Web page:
Let some drops now fall on me;
Even me, even me,
Let some drops now fall on me.

Pass me not, O God, my Father,
Sinful though my heart may be;
Thou mightst leave me, but the rather;
Let Thy mercy light on me;
Even me, even me,
Let Thy mercy light on me.

Pass me not, O gracious Savior,
Let me live and cling to Thee;
I am longing for Thy favor;
Whilst Thou’rt calling, O call me;
Even me, even me,
Whilst Thou’rt calling, O call me.

Pass me not, O mighty Spirit!
Thou canst make the blind to see;
Witnesser of Jesus’ merit,
Speak the Word of power to me;
Even me, even me,
Speak the Word of power to me.

Have I been in sin long sleeping,
Long been slighting, grieving Thee?
Has the world my heart been keeping?
O forgive and rescue me;
Even me, even me,
O forgive and rescue me.

Love of God, so pure and changeless,
Blood of Christ, so rich and free;
Grace of God, so strong and boundless
Magnify them all in me;
Even me, even me,
Magnify them all in me.

Pass me not; but pardon bringing,
Bind my heart, O Lord, to Thee;
Whilst the streams of life are springing,
Blessing others, O bless me;
Even me, even me,
Blessing others, O bless me.

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2 Responses to Even Me by Elizabeth H. Codner (And the story behind the hymn)

  • Shirley Eikle says:

    I came upon this hymn in an Ira Sankey hymn book of 1200 hymns- It really spoke as a prayer, especially verse six. Although we can feel weak in faith, God is greater, and know our heart. As Hudson Taylor said: "I don't have great faith, but faith in a great God"! We are a group of seniors in a residence, and have been praying since 2020, 7 days a week on a merge call. All of us are 70 and over-four of us. By and with God's grace, we have only missed one evening. We pray for family, friends, church, and missions. We live in Quebec where we are definitely a minority-it is a Catholic mostly French speaking province. We are part of the "remnant" here! Thanks for you website-may you be blessed, and continue to be a blessing on this site. SE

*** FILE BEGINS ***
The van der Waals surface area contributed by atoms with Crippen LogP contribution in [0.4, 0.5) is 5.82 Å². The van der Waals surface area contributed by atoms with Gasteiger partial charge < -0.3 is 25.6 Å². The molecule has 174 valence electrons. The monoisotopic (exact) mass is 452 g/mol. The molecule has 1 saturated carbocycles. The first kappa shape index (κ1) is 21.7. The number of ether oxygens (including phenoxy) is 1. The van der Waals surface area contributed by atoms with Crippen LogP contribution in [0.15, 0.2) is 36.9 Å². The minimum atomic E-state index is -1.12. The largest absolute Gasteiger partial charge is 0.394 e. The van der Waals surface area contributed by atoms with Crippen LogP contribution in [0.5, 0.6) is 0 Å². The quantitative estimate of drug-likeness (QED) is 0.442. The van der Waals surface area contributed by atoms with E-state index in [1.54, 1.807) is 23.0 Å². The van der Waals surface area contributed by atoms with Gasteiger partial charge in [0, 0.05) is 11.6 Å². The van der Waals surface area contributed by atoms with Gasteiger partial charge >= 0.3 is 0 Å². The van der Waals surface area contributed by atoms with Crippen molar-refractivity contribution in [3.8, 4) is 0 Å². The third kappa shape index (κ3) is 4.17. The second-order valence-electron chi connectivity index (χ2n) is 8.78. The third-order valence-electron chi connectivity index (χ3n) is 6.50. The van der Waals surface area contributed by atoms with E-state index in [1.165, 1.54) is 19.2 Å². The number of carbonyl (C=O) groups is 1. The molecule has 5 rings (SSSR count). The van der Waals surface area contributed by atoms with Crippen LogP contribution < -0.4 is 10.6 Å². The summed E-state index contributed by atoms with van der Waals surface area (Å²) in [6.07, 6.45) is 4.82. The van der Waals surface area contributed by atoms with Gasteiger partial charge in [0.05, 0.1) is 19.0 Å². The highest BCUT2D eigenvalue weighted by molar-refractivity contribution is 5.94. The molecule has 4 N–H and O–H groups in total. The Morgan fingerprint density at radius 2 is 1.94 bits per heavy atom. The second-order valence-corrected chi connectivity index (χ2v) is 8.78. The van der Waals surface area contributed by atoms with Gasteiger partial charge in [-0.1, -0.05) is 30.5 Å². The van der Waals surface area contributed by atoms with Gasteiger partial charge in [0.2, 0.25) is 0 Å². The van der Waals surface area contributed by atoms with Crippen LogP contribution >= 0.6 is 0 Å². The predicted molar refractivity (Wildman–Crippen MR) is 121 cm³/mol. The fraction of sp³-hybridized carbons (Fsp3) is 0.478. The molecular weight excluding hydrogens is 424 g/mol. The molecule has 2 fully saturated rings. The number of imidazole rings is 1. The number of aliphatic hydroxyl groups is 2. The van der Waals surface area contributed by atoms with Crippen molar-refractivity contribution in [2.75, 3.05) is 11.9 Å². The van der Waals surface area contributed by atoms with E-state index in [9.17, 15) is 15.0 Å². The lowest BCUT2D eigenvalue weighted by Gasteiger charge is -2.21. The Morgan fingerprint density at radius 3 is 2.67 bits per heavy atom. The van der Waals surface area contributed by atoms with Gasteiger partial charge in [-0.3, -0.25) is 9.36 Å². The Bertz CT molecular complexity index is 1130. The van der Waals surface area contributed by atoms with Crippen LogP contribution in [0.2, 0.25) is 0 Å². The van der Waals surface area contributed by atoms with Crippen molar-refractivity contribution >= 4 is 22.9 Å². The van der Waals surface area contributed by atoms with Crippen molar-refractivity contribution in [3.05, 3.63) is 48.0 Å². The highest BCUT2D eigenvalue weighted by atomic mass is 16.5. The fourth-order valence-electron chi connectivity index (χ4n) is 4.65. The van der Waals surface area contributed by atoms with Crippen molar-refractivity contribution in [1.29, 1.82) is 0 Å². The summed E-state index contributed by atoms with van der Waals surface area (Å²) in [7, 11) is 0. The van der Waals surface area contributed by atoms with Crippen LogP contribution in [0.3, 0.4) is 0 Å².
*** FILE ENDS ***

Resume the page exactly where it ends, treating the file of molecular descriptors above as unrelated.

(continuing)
• womenofchristianity says:

      Amen. Praise His holy name. Thank you so much for what you shared and for your labors for His name’s sake there where He has you! “Now may He who supplies seed to the sower, and bread for food, supply and multiply the seed you have sown and increase the fruits of your righteousness” (2 Corinthians 9:10)

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  • “When we begin to understand what the blood of Jesus does for us, we will testify to the power of His blood, and shall thus have power continually to overcome the enemy. It is blessed to note that the blood of Jesus is the purchase price of our full salvation. ‘Take heed…to feed the church of God, which He hath purchased with His own blood’ (Acts 20:28)” – Carrie Judd Montgomery

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For if we live, we live to the Lord; and if we die, we die to the Lord. Therefore, whether we live or die, we are the Lord’s. — Romans 14:8 (NKJV)